The Space In Between: an Essay on Loss

For those who don’t know me personally, I need to start with who died.  Not because you know her, but because you should have.  Laura deserved to be known and loved by everyone.  She was a prosecutor.  While admirable in any circumstance, Laura was the fiercest “protector of the realm” in that she put child abusers in jail.  Laura advocated for children and women her whole career and she was the best at it.  

The more important thing you probably don’t know is that she was that one friend, sister, mother, mentor who pushed you to live without fear.  To be brave and celebrate.  She had the loudest laugh and the biggest hug.  Holidays brought her great joy. She made everyone feel loved.  Her spirit filled every space she occupied and now that space is empty.

Beyond the obituary

Laura died suddenly and unexpectedly and entirely too young.  Her family is left processing logistics that simply don’t exist when someone lives a long and full life.  On a positive note, this provides an extensive “to-do” list, that which keeps us busy in the void. That list is a crutch and often a welcome distraction. I like “things to do.” 

Every grief guide warns you of the FIRSTS: First holidays, birthdays, milestones.Within weeks of Laura’s passing, we faced Thanksgiving—a holiday that she OWNED.  Bracing ourselves, we had a plan.  We gave ourselves so much TO DO. My husband (her brother) and I are good at holidays and he is an epic planner.  We gathered together through the holidays, we decorated our homes in celebration, we found ways to laugh, and we remembered.  During this time, everyone checked in—”how are you holding up? We know the firsts are so hard.” We adapted to this new normal with a huge community in tow (Laura’s friends have become our family and we are forever grateful).

What NOBODY cautions is the day AFTER, the space in between.  It is so painfully QUIET in that place–taking down the Christmas tree, the day AFTER her birthday (where you gathered with friends for a beautiful tribute),  whatever. While I also believe this champion of women and children deserves every award and honor she receives posthumously, coming home after to stare at a crystal statue in the silence is painful when you want to celebrate these achievements WITH someone.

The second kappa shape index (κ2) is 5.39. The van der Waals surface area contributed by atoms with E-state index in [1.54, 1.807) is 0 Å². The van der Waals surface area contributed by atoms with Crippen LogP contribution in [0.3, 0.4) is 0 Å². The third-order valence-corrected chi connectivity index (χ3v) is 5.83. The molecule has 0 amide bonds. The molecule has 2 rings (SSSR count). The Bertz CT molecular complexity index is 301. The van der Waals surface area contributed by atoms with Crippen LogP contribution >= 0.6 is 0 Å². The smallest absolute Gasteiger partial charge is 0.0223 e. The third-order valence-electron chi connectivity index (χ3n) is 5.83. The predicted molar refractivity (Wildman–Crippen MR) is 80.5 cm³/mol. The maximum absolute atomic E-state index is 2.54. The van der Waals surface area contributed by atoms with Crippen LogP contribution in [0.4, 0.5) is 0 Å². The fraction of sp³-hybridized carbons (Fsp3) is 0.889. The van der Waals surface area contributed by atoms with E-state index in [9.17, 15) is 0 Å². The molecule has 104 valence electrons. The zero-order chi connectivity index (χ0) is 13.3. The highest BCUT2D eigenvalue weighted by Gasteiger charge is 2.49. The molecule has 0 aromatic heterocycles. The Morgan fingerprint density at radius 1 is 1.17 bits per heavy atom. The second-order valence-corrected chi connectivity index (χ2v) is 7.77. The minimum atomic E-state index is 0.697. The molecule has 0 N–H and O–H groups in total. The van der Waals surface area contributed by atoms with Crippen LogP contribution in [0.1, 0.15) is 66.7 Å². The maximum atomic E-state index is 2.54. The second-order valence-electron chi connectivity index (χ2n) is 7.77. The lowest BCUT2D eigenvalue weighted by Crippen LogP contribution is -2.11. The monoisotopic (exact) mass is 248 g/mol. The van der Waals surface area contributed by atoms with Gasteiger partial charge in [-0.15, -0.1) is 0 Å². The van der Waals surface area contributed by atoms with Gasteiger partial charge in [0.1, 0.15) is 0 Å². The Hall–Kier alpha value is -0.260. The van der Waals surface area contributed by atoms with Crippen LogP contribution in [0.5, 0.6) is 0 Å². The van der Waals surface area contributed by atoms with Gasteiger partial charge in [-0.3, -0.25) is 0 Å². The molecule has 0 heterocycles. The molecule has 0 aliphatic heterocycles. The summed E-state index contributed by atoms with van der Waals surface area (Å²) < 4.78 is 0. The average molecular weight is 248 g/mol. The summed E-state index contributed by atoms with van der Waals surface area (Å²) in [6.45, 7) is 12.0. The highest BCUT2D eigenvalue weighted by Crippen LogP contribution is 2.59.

The space in between is extraordinarily lonely.  Each loss journey is so personal that connecting is a challenge.  Someone lost a mother, a daughter, a sister, a friend. Each feels it so profoundly that we hesitate to share it.  I, for one, feel almost guilty on my saddest days—that I don’t DESERVE the feelings I have because she was ONLY my sister-in-law.  We wade through this place with our own quiet tears so that we don’t make someone else’s day sadder if they’ve found a day’s peace.

Survivor’s Guilt

Perhaps the greatest challenge I face is that I am here.  The questions are constant and my inner critic is relentless:  am I doing enough?  Did I help her mother, her daughter today?  Did I acknowledge the pain of my husband or her friends sufficiently? And the harshest: did I think about her today?

Monday was six months from the day we lost her.  I actually planned to honor this FIRST, even if just for a moment.  Again, the firsts are welcome tasks.  Yet as my day progressed, it never happened.  While my mood was extremely and inexplicably (I thought) low, I plowed through other items with seemingly higher priority.  I put out the necessary fires that arise daily in motherhood, I rolled laundry, I nursed a kid with the flu.  I didn’t call anyone or reach out.  And no one called me. Before I knew it, I was picking up my new car and zipping around town, exploring the new toys and gadgets.

Joy.  Life.  Survival. Until I realized a day, a most important FIRST had passed.  The guilt weighs heavily on my heart in this quiet day after.  Is this the “new normal,”  the harrowing shame of not doing enough in the quiet times? 

I do not have powerful answers.  I am new to this place and muddling through. I guess we will find out as we travel and attempt to fill those spaces.  And I can put “finding answers” on my to-do list.